|Assessment Type||Assessment length / details||Proportion|
|Semester Assessment||Quantitative Report 2,000 words||50%|
|Semester Assessment||Qualitative Exercise 3,000 words||50%|
|Supplementary Assessment||Resit Quantitative Report 2,000 words||50%|
|Supplementary Assessment||Resit Qualitative Exercise 3,000 words||50%|
On successful completion of this module students should be able to:
1. Demonstrate an understanding of the basic methodological principles underpinning evaluation research.
2.Show an appreciation of some of the technical, practical and ethical problems encountered when evaluating the impact of criminal justice interventions.
3.Design a simple evaluation study
4.Appreciate the difference between formative and summative evaluation research strategies.
5.Apply core criminological theories and reasoning to applied topics and policies in areas such as crime control and prevention.
6.Display a critical awareness and understanding of the respective strengths and limitations of quantitative and qualitative analytical methods in different research contexts.
7.Present statistical data in a variety of different formats.
8.Draw appropriate inferences from statistical data and establish statistical significance.
9.Distinguish what constitutes good ethical practice when conducting empirical research in criminology and identify the personal risks that may be encountered when undertaking fieldwork in particular research settings.
10.Critically assess evidence-based policy reports.
11.Undertake analysis of of empirical data.
The first year core module CR12130 (Criminology Research Skills 1) provided a basic grounding in the fundamental principles of qualitative and quantitative methods and methodologies in criminological research.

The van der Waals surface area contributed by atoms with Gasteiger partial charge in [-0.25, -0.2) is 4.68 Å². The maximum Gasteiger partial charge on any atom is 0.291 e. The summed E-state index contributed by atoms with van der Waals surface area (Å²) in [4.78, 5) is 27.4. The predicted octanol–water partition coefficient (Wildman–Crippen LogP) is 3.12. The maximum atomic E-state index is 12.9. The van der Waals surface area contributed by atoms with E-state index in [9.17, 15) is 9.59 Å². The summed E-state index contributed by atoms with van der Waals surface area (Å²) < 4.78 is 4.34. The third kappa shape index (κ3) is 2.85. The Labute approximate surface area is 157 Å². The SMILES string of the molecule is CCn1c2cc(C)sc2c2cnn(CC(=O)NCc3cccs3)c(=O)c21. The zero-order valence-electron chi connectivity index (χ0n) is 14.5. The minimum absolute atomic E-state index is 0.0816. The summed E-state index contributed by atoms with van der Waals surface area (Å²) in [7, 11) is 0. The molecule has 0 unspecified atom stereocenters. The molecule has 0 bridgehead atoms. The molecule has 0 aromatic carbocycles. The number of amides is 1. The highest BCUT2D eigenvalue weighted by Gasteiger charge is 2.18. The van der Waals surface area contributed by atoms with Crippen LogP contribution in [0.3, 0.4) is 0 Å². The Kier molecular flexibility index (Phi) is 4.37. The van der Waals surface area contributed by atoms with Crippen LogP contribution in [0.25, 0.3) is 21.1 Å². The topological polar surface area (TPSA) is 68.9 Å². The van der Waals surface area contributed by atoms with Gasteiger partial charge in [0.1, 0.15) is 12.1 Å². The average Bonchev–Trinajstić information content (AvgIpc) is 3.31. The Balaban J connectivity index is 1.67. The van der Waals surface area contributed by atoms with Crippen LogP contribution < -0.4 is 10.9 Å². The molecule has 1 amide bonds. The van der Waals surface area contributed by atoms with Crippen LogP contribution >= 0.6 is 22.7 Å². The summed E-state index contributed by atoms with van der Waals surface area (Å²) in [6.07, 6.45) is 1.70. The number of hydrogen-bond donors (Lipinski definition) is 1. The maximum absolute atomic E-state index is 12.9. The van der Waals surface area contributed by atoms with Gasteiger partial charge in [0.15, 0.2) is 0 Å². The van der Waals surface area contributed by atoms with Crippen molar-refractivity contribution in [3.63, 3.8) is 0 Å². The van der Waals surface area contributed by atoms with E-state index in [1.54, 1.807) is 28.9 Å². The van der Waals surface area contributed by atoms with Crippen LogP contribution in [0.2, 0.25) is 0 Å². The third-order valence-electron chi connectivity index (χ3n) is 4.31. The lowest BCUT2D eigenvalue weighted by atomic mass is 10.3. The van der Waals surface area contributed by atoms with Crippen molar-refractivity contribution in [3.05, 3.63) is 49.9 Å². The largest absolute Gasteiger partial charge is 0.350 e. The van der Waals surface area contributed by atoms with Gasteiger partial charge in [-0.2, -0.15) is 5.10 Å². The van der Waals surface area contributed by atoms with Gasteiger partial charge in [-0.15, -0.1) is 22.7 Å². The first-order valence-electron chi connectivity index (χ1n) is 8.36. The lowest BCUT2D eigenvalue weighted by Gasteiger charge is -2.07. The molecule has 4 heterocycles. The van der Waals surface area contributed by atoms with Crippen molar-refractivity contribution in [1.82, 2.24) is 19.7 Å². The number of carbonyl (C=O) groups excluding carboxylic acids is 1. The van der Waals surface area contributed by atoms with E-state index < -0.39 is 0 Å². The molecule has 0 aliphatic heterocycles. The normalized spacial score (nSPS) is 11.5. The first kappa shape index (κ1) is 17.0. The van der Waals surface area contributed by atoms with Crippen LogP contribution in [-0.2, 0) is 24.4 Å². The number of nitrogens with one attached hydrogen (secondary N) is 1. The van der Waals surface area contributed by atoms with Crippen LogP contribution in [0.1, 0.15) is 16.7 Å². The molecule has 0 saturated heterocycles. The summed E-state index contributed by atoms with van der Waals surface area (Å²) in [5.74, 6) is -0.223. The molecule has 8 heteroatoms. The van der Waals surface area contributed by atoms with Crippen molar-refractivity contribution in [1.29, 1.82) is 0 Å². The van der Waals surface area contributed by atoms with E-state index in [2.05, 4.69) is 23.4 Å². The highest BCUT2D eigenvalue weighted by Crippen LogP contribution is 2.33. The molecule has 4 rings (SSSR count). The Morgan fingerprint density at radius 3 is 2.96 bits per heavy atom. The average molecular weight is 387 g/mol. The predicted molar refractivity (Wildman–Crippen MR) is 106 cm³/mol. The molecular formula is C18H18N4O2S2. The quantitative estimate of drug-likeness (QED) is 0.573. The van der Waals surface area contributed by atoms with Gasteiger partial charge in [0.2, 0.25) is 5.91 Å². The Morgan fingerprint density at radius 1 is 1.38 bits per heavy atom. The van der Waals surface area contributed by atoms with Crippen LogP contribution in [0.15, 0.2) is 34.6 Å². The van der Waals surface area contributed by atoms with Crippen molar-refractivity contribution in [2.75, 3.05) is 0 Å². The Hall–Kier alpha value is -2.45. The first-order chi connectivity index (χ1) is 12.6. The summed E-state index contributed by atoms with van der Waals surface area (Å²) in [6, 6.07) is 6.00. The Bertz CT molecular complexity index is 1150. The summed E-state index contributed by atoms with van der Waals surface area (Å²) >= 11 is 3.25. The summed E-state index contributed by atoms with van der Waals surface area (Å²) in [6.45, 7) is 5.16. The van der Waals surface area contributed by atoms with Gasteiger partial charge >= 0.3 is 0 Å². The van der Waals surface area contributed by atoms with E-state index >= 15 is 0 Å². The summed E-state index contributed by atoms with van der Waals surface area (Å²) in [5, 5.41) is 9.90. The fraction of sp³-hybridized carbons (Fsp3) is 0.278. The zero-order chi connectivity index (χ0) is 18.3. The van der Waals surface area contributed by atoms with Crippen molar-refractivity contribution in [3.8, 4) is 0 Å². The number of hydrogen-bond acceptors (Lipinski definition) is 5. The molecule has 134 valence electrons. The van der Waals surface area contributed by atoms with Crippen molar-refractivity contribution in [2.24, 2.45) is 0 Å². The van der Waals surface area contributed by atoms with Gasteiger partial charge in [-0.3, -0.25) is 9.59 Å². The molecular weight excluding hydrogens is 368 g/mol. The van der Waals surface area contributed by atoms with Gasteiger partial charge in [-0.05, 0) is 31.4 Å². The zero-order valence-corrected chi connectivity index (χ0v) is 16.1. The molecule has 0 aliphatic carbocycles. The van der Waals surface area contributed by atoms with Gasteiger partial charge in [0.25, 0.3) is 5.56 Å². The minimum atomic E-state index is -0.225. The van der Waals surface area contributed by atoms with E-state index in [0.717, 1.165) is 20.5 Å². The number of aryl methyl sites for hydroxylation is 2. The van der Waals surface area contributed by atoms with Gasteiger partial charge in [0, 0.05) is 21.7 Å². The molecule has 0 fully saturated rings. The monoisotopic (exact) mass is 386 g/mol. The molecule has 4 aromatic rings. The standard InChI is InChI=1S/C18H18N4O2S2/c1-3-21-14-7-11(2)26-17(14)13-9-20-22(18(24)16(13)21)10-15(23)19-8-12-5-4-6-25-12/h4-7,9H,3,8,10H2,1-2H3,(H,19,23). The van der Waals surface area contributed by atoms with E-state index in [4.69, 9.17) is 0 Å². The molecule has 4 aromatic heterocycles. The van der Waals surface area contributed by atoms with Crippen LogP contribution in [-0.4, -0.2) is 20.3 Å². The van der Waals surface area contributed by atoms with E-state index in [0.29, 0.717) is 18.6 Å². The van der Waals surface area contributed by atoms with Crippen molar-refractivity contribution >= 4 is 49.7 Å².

The module covers the principles of evaluation research and demonstrates how social science methods and methodologies are applied to the study of planned interventions and treatment programmes in the criminal justice field. It will provide the student with the knowledge and skills to conduct their own empirical research and critically analyse existing studies.
Delivery: 8 x 2 hr lectures / 3 x 2hr workshops / 5 x 2hr practicals
Student workload - 32 hours
2. Experimental and quasi-experimental research designs in policy contexts.
3. Qualitative approaches to evaluating practices and policies in criminal justice.
4. Collecting qualitative data: participant and non-participant observation, focus groups and interview techniques.
5. Basic psychological tests
6. Quantitative methods: Inferential statistics, statistical significance and Chi-square.
7. Introduction to quantitative software.
8. Evaluating crime reduction programmes, and crime prevention initiatives.
9. Ethical principles and practices in criminological research. 1
|Skills Type||Skills details|
|Application of Number||The nature of analysis of data requires the application of number.|
|Communication||Written communication will be assessed in the assessment. However, more verbal communication will be considered during seminar and practicals.|
|Improving own Learning and Performance||Students will have sessions where they practice their new research skills.|
|Information Technology||Students will use a number of different software programmes to aid in their learning and assessment.|
|Personal Development and Career planning||This is a skills based module which will assist in future postgraduate work or employment.|
|Problem solving||Students will assess different types of data and consider what analysis is most appropriate.|
|Research skills||Students are expected to undertake their own research and apply the learning to their assessments.|
|Subject Specific Skills||The research is geared toward the testing social science and criminological theory and data.|
|Team work||During seminars students will work together for some activities.|
This module is at CQFW Level 5